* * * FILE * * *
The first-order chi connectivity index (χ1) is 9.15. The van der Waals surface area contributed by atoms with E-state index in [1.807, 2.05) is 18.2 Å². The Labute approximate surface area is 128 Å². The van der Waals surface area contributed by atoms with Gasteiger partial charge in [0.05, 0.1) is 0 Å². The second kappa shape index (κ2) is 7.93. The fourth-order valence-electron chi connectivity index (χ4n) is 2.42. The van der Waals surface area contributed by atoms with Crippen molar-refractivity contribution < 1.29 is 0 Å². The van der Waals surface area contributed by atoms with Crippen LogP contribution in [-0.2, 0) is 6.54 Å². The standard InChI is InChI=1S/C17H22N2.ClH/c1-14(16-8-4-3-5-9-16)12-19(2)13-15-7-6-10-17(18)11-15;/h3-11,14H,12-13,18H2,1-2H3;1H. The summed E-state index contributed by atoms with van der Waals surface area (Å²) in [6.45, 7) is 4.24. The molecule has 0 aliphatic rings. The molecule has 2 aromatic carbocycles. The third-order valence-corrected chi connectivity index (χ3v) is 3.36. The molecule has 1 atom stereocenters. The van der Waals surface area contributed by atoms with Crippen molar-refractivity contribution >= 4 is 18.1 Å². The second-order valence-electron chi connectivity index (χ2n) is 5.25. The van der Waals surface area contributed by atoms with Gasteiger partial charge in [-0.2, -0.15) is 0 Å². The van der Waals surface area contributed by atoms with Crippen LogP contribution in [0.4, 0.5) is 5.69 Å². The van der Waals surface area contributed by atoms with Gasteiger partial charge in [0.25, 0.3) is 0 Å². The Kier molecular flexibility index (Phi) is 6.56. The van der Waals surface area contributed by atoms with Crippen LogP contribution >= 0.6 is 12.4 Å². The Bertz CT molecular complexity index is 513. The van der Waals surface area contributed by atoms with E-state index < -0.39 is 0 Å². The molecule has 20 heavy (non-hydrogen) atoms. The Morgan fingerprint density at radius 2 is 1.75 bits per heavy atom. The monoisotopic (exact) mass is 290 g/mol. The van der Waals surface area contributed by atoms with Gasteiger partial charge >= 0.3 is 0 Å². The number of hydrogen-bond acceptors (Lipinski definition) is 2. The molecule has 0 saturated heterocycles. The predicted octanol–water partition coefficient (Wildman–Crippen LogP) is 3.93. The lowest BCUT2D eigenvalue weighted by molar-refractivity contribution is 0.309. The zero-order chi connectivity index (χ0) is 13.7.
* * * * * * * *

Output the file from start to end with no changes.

The first-order chi connectivity index (χ1) is 9.15. The van der Waals surface area contributed by atoms with E-state index in [1.807, 2.05) is 18.2 Å². The Labute approximate surface area is 128 Å². The van der Waals surface area contributed by atoms with Gasteiger partial charge in [0.05, 0.1) is 0 Å². The second kappa shape index (κ2) is 7.93. The fourth-order valence-electron chi connectivity index (χ4n) is 2.42. The van der Waals surface area contributed by atoms with Crippen molar-refractivity contribution < 1.29 is 0 Å². The van der Waals surface area contributed by atoms with Crippen LogP contribution in [-0.2, 0) is 6.54 Å². The standard InChI is InChI=1S/C17H22N2.ClH/c1-14(16-8-4-3-5-9-16)12-19(2)13-15-7-6-10-17(18)11-15;/h3-11,14H,12-13,18H2,1-2H3;1H. The summed E-state index contributed by atoms with van der Waals surface area (Å²) in [6.45, 7) is 4.24. The molecule has 0 aliphatic rings. The molecule has 2 aromatic carbocycles. The third-order valence-corrected chi connectivity index (χ3v) is 3.36. The molecule has 1 atom stereocenters. The van der Waals surface area contributed by atoms with Crippen molar-refractivity contribution >= 4 is 18.1 Å². The second-order valence-electron chi connectivity index (χ2n) is 5.25. The van der Waals surface area contributed by atoms with Gasteiger partial charge in [-0.2, -0.15) is 0 Å². The van der Waals surface area contributed by atoms with Crippen LogP contribution in [0.4, 0.5) is 5.69 Å². The van der Waals surface area contributed by atoms with Gasteiger partial charge in [0.25, 0.3) is 0 Å². The Kier molecular flexibility index (Phi) is 6.56. The van der Waals surface area contributed by atoms with Crippen LogP contribution >= 0.6 is 12.4 Å². The Bertz CT molecular complexity index is 513. The van der Waals surface area contributed by atoms with E-state index < -0.39 is 0 Å². The molecule has 20 heavy (non-hydrogen) atoms. The Morgan fingerprint density at radius 2 is 1.75 bits per heavy atom. The monoisotopic (exact) mass is 290 g/mol. The van der Waals surface area contributed by atoms with Gasteiger partial charge >= 0.3 is 0 Å². The number of hydrogen-bond acceptors (Lipinski definition) is 2. The molecule has 0 saturated heterocycles. The predicted octanol–water partition coefficient (Wildman–Crippen LogP) is 3.93. The lowest BCUT2D eigenvalue weighted by molar-refractivity contribution is 0.309. The zero-order chi connectivity index (χ0) is 13.7.